Trial and Tribulations

Naim Amini fled Afghanistan to build a new life, a life now lost in the translation.

In the Islamic system, there's no jury, prosecutor or defense attorney. There is only the judge, who questions all of the witnesses, including the defendant, considers all of the evidence and then renders a verdict. In Afghanistan, a man on trial for a crime does not choose whether he wants to answer questions, to tell his side of things, to testify. The judge asks, he answers. That is how it is done.

After he was charged, Amini posted a $10,000 bond and entered a plea of not guilty. He was then appointed a defense attorney, Wayne Cole, a longtime Colorado assistant public defender. Cole met with Amini for the first time in October 1998. Mariam, who speaks fluent English, acted as a translator. A full-scholarship student at the University of Denver majoring in political science and economics, she'd recently returned from a semester abroad in London.

"Mr. Cole was very reassuring," Mariam recalls. "He told us the prosecution's case against my father was very weak. They only had the unsubstantiated accusations of this one girl and no physical evidence. So he said we should not worry so much."

 
 
Heartfelt appeal: Attorney Paul Grant has requested a new trial for Naim Amini -- a trial he'd understand.
John Johnston
Heartfelt appeal: Attorney Paul Grant has requested a new trial for Naim Amini -- a trial he'd understand.

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Fifteen months passed while the case ground through the cogs of the system, delayed by continuance after continuance.

Cole never returned phone calls during this period, Amini says. They did not meet or speak again until January 4, 2000, one day before Amini's trial was finally set to begin. At that meeting, Cole relayed an offer from the People of Colorado: If Amini pleaded guilty to a lesser charge of attempted sexual assault, he would be sentenced to probation only, no prison time.

Amini refused the deal. He realized that pleading guilty to a sex crime might cause him to lose his political asylum and be deported to Afghanistan, where the Taliban were still in power. (Although Amini had passed the verbal test for citizenship, he had not yet taken his oath, and now the citizenship process was put on hold pending the outcome of his trial.) He figured the Taliban would chop off his head as a homecoming present. "They will kill me if I go back," he said.

And besides, why take a deal when the accusations against him were false? "What kind of man would I be," he asked, "if I said, 'Yes, I did this,' when I know it is a lie?"

Jury selection began the next morning. Once the jury was seated, the judge in the case, Scott Lawrence, directed the jurors to read a pamphlet explaining the principles and procedures of an American jury trial. "Did everyone have an opportunity to read the instructions that described the trial process?" he asked following a recess. "Anyone not understand? No hands are raised."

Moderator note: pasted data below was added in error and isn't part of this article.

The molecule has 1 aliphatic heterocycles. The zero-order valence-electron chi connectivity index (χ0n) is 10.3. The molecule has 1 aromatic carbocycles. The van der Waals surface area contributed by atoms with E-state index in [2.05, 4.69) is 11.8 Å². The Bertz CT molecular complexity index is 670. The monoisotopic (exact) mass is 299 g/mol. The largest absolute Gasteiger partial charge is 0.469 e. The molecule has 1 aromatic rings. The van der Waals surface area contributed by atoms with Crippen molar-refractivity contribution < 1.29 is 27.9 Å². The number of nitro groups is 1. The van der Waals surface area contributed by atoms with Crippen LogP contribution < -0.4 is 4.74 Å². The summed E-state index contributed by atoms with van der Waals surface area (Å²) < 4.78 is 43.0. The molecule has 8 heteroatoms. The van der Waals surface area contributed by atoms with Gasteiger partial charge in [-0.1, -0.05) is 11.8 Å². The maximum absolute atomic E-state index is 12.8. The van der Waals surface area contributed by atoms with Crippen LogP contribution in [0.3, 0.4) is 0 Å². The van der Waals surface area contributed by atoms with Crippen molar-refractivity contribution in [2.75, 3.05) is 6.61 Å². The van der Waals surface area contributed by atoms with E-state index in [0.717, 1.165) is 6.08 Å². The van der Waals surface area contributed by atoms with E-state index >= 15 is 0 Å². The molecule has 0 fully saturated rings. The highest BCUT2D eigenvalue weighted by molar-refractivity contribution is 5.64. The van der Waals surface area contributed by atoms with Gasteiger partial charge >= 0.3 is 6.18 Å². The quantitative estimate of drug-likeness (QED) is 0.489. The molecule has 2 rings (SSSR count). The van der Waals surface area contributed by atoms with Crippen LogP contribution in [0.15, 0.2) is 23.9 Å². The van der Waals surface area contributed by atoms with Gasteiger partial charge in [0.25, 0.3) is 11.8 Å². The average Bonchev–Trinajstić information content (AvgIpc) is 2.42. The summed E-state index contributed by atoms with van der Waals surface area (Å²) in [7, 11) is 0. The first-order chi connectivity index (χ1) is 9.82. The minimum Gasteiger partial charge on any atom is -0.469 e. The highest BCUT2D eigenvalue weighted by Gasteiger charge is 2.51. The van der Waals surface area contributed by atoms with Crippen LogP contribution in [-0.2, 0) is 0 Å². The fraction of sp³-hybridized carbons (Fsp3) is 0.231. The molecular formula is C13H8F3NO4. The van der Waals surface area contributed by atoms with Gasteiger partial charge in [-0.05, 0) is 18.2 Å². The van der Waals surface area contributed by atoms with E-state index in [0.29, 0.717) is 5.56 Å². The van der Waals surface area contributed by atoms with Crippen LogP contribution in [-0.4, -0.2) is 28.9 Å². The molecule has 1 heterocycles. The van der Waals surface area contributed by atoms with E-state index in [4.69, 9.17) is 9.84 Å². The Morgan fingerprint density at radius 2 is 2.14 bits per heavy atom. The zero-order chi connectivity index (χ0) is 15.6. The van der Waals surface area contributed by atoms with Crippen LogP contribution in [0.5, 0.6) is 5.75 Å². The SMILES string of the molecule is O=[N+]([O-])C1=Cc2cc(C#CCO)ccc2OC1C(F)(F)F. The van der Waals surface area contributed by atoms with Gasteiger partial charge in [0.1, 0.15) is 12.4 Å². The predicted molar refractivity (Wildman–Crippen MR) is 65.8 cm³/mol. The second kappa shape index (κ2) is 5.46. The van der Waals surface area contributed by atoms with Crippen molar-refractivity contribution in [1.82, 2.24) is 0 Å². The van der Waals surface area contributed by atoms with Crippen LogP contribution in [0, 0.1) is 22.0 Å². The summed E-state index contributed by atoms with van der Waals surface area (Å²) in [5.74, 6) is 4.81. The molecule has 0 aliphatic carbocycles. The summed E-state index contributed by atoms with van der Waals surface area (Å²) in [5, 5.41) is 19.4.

At no point did the judge, Amini's lawyer or anyone else take the time to make sure that the defendant also understood the process, the presumption of innocence, the roles of the prosecutor, judge and jury, or his right to testify in his own defense. "I kept thinking the judge or someone was going to ask me questions. I wanted to know what their questions were. I wanted to tell my story," Amini says today, speaking through his daughter. "I don't know how they made a decision without knowing my side of it."


Imagine that, for whatever reason, you move from this country to China. You can't speak the language, but you live there a few years and things are going okay -- until you're accused of a serous crime. You say you're innocent to whoever will listen, but the Chinese government puts you on trial anyway. At the trial, you're not really sure what's what and who's who, but you're pretty damn sure you know who the judge is, so you concentrate on him and wait for him to ask you some questions, even though you know the questions are going to be in Chinese. But that's okay, because the government has provided you with an interpreter who they promise speaks fluent English. This interpreter sits behind you during the trial, and the idea is that he's supposed to be whispering a simultaneous translation in your ear, just like they do for the ambassadors at the United Nations. Except once this guy starts whispering, you recognize that he's speaking English, but what kind of English? The accent is strange and heavy, and he keeps using slang and colloquialisms you don't understand. It's like he's speaking some sort of Cockney dialect, or Appalachian hillbilly patois. All while he's translating Chinese on the fly.

If Amini is telling the truth, this is what it was like for him to be on trial in Douglas County.

Amini does not speak English. His sons and daughters usually translate for him, but his sons and daughters were subpoenaed as witnesses by the prosecution, so they couldn't be inside the courtroom during his trial. Instead, the court system appointed him a translator, just as it had appointed him a defense attorney. The translator was David Maroofi, an Iranian who claimed to be fluent in both English and Farsi, the native language of Iran.

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